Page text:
The first section of our cycle started in a snowy car park beside a lake in the mountains of the Yungas territory, about an hour and a half north of La Paz. This initial hour is wonderfully lacking in sharp drops and the road swoops down into a wide and long valley, flanked on either side by snowcapped mountains that descend into yellow brush-land at the base. At this stage of the ride we were still above the heavy clouds that descended later; the views were long and clear from the top of the valley where one could watch the road wind its way out of sight some ten kilometers away. Not only was this stretch of road relatively innocuous, I was shocked to the point of nearly crashing when I realized I was actually rather enjoying myself. It was an hour of smooth freewheeling on friendly asphalt as the road remains straight enough in long stretches for one to look up and enjoy the surroundings; I even cycled one-handed for a few seconds to show the other tourists that the Camino de la Muerte was no match for Charlie Conchie. Although it may seem ridiculous, I believe that after descending the later section of the road, you too will feel yourself referring to asphalt as ‘friendly’ for the first time in your life.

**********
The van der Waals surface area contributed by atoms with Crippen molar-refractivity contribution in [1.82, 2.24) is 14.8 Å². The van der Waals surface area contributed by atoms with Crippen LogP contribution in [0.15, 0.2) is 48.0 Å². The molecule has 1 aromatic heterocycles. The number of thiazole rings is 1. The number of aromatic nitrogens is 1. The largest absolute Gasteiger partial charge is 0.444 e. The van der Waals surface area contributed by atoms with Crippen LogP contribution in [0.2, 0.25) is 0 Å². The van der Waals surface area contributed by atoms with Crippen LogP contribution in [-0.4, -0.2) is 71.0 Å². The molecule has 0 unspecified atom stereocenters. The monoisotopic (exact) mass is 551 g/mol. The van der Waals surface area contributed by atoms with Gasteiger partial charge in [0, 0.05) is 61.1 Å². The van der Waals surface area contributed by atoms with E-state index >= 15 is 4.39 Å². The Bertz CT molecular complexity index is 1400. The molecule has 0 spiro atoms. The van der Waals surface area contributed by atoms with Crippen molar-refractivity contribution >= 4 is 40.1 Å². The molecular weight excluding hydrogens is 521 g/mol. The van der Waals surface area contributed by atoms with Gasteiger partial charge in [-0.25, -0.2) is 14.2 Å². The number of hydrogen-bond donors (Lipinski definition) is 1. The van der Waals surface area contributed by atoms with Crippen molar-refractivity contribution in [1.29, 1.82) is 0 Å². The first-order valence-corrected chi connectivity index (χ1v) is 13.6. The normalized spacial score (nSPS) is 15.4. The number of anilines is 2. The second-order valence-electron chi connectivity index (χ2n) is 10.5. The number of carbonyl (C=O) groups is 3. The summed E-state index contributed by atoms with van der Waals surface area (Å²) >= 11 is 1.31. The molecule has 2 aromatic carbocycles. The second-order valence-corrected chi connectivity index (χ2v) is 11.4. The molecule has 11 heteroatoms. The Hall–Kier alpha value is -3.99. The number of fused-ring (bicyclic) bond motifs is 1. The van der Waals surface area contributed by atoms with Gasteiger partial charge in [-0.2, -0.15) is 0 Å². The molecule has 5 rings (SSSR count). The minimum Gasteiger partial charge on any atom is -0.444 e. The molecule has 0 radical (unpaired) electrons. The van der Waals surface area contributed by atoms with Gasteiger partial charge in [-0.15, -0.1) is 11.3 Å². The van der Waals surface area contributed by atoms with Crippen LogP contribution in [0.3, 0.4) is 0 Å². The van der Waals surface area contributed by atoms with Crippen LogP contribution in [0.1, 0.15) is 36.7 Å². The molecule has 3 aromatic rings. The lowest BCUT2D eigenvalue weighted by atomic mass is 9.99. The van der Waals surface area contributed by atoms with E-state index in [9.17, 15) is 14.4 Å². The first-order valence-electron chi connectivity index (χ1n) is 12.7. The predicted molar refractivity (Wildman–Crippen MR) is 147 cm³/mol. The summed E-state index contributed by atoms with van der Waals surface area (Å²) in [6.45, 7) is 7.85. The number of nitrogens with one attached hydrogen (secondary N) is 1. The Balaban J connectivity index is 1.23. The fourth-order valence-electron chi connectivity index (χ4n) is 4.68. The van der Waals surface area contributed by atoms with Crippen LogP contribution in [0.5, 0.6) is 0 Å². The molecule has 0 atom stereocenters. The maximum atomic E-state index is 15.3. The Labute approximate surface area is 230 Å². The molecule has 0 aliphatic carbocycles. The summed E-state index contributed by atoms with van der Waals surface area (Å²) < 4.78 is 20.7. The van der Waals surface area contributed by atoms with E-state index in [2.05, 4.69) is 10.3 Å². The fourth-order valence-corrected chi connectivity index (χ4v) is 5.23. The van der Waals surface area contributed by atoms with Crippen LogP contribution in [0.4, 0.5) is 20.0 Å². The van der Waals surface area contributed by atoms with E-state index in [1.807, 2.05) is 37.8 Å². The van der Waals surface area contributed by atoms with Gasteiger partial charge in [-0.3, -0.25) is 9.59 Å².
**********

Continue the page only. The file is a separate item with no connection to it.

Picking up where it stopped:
Keep pedalling!
Photo: Olivia Wittman

We stopped at around half past ten to have a breakfast in a small village perched on the side of the valley. I was then forced to sit down for ten minutes to come to terms with the shock of not dying yet. Perhaps the ‘Road of Death’ was just a nickname devised to tempt in tourists and make them feel as if they have achieved some amazing feat? No, I was horribly wrong unfortunately - my poor Spanish had meant that I missed the point at which the guide had explained that the proper ‘Camino de la Muerte’ does not start until the second hour of the ride so in other words, we had achieved nothing. We were bundled back into our car and driven for half an hour whilst I watched helplessly as the terrain became progressively bumpier and the cliffs progressively more terrifying. By the time we got out of the car I had already texted my friends and family informing them that unfortunately I would not be returning home, and that I would always love them despite being dead at the bottom of a deep, dark valley in Bolivia.